CHAPTER 5: SUBSTANTIVE CRIMINAL LAW AND PROCEDURE - Table of Contents
5.1 - Sources of Criminal Law and Procedure • 5.2 - Criminal Law - Title 18 • 5.3 - Criminal Procedure - Statutes and Rules • 5.4 - Juvenile Proceedings • 5.5 - Traffic Offenses - Title 42 • 5.6 - Municipal Ordinance Violations • 5.7 - Penalties • 5.8 - Federal Criminal Law • 5.9 - Defenses in Criminal Cases
The basic penalties for felony offenses are set out in C.R.S. § 18-1.3-401. A discussion of the process of sentencing, specific punishments applicable to certain specific offenses, the granting or denial of probation, and community corrections alternatives to prison incarceration can be found in Chapter 7.8. This section sets out the general penalties applicable to various levels of offense. Felony sentences are generally served in the Colorado Department of Corrections (DOC), i.e. the state penitentiary system.
Colorado¹s felony sentencing scheme divides felonies up into six classes, with class 1 being the most serious and class 6 the least serious. Each class of felony has a presumptive sentence. A sentencing court that denies probation will sentence the offender to a sentence within this presumptive range unless the court finds exceptional circumstances. Exceptionally mitigating circumstances may justify a sentence as low as half the presumptive range and exceptionally aggravating circumstances may justify a sentence as high as twice the presumptive range. In addition, certain offenses have been declared to be extraordinary risk (ER) crimes. The upper end of the presumptive range is increased as to those crimes that have been designated extraordinary risk crimes. In addition, all classes of felony except class 1 carry the possibility of a fine. The basic penalties are set out below.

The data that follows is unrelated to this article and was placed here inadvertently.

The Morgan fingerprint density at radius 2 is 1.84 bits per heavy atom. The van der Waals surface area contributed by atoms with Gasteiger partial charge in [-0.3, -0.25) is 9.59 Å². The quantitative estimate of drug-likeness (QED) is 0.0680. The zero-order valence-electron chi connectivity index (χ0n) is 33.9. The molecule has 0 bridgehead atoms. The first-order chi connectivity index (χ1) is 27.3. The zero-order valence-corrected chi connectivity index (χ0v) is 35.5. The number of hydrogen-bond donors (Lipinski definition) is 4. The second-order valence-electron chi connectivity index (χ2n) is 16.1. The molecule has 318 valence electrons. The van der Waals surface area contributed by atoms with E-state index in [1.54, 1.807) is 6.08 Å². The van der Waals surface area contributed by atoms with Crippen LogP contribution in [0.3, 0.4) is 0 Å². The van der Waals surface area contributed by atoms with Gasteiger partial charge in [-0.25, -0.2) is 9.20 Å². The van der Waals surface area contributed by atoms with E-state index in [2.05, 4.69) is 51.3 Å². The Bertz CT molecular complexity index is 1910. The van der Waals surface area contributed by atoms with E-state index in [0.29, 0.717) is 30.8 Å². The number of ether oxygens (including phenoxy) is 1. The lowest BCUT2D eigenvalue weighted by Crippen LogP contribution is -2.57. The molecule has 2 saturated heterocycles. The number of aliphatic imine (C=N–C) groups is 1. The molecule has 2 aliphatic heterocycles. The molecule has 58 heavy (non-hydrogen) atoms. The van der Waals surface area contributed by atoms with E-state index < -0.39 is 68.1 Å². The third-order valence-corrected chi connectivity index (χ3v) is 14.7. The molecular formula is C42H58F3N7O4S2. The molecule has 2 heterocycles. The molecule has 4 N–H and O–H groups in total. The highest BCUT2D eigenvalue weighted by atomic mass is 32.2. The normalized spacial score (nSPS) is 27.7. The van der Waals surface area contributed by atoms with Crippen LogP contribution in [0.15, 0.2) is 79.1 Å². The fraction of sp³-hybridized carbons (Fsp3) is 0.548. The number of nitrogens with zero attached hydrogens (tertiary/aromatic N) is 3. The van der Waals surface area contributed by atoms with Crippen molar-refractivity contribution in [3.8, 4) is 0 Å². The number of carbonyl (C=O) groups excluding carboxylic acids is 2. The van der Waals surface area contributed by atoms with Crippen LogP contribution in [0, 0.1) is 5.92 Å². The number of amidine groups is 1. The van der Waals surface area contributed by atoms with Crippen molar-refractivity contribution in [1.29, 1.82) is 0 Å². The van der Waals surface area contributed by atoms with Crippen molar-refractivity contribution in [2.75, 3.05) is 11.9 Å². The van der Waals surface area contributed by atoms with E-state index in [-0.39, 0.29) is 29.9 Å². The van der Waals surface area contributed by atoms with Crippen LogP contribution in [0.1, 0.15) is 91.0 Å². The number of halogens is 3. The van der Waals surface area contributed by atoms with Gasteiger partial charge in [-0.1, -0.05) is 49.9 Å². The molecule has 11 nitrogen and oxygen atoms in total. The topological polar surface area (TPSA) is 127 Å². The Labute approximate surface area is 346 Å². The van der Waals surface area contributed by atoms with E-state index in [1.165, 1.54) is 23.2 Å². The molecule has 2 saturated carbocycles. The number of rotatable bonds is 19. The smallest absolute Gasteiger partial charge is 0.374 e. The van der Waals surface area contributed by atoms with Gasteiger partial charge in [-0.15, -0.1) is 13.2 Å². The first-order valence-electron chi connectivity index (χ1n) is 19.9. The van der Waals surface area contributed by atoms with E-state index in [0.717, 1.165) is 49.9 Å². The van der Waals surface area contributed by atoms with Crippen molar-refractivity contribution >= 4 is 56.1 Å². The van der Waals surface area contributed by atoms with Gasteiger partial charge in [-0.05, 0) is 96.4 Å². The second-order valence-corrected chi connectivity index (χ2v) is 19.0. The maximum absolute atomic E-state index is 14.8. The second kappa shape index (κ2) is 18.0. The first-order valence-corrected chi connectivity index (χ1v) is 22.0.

Every felony sentence except a life sentence, includes a mandatory period of parole. The length of parole is based on the class of felony. Sentences for class 2 and 3 felonies include a five years of parole; sentences for class 4 felonies include three years of parole, sentences for class 5 felonies include two years of parole, and sentences for class 6 felonies include one year of parole.
The basic penalties for misdemeanor convictions are set out in C.R.S. ¤ 18-1.3-501, and for petty offenses in C.R.S. ¤ 18-1.3-503. Misdemeanor sentences are generally served in the county jail, not the penitentiary. Misdemeanors are divided into three classes, with class 1 being the most serious and class 3 being the least serious. Just as with felonies, a court may impose a fine in addition to, or instead of, a jail sentence. And there are some extraordinary risk misdemeanors that carry a greater penalty. The basic penalties are set forth below:
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